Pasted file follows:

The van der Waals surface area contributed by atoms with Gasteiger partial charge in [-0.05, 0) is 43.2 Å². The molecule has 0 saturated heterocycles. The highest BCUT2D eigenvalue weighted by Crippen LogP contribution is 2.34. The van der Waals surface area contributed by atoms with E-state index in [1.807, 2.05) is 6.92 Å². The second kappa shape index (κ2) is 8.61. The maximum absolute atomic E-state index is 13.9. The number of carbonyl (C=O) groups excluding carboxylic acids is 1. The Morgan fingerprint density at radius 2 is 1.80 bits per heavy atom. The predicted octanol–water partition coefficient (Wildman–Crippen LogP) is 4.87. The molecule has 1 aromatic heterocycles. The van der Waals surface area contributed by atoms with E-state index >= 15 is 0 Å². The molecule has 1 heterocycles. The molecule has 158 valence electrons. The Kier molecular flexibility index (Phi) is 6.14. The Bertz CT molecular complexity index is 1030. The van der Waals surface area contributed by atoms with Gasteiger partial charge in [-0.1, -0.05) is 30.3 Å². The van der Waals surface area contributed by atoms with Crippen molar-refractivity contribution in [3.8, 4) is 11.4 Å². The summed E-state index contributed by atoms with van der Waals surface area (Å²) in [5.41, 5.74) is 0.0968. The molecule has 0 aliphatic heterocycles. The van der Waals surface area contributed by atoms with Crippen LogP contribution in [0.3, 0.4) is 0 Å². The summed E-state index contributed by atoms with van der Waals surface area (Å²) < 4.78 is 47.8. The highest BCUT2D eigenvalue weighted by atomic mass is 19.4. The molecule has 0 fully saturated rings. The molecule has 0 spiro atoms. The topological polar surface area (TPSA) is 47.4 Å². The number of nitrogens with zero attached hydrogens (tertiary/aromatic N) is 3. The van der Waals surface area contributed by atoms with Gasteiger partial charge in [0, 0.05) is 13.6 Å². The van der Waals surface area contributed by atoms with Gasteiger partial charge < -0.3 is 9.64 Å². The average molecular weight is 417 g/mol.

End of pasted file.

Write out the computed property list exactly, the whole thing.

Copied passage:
The van der Waals surface area contributed by atoms with Gasteiger partial charge in [-0.05, 0) is 43.2 Å². The molecule has 0 saturated heterocycles. The highest BCUT2D eigenvalue weighted by Crippen LogP contribution is 2.34. The van der Waals surface area contributed by atoms with E-state index in [1.807, 2.05) is 6.92 Å². The second kappa shape index (κ2) is 8.61. The maximum absolute atomic E-state index is 13.9. The number of carbonyl (C=O) groups excluding carboxylic acids is 1. The Morgan fingerprint density at radius 2 is 1.80 bits per heavy atom. The predicted octanol–water partition coefficient (Wildman–Crippen LogP) is 4.87. The molecule has 1 aromatic heterocycles. The van der Waals surface area contributed by atoms with E-state index >= 15 is 0 Å². The molecule has 1 heterocycles. The molecule has 158 valence electrons. The Kier molecular flexibility index (Phi) is 6.14. The Bertz CT molecular complexity index is 1030. The van der Waals surface area contributed by atoms with Gasteiger partial charge in [-0.1, -0.05) is 30.3 Å². The van der Waals surface area contributed by atoms with Crippen molar-refractivity contribution in [3.8, 4) is 11.4 Å². The summed E-state index contributed by atoms with van der Waals surface area (Å²) in [5.41, 5.74) is 0.0968. The molecule has 0 aliphatic heterocycles. The van der Waals surface area contributed by atoms with Crippen LogP contribution in [0.3, 0.4) is 0 Å². The summed E-state index contributed by atoms with van der Waals surface area (Å²) < 4.78 is 47.8. The highest BCUT2D eigenvalue weighted by atomic mass is 19.4. The molecule has 0 fully saturated rings. The molecule has 0 spiro atoms. The topological polar surface area (TPSA) is 47.4 Å². The number of nitrogens with zero attached hydrogens (tertiary/aromatic N) is 3. The van der Waals surface area contributed by atoms with Gasteiger partial charge in [0, 0.05) is 13.6 Å². The van der Waals surface area contributed by atoms with Gasteiger partial charge < -0.3 is 9.64 Å². The average molecular weight is 417 g/mol.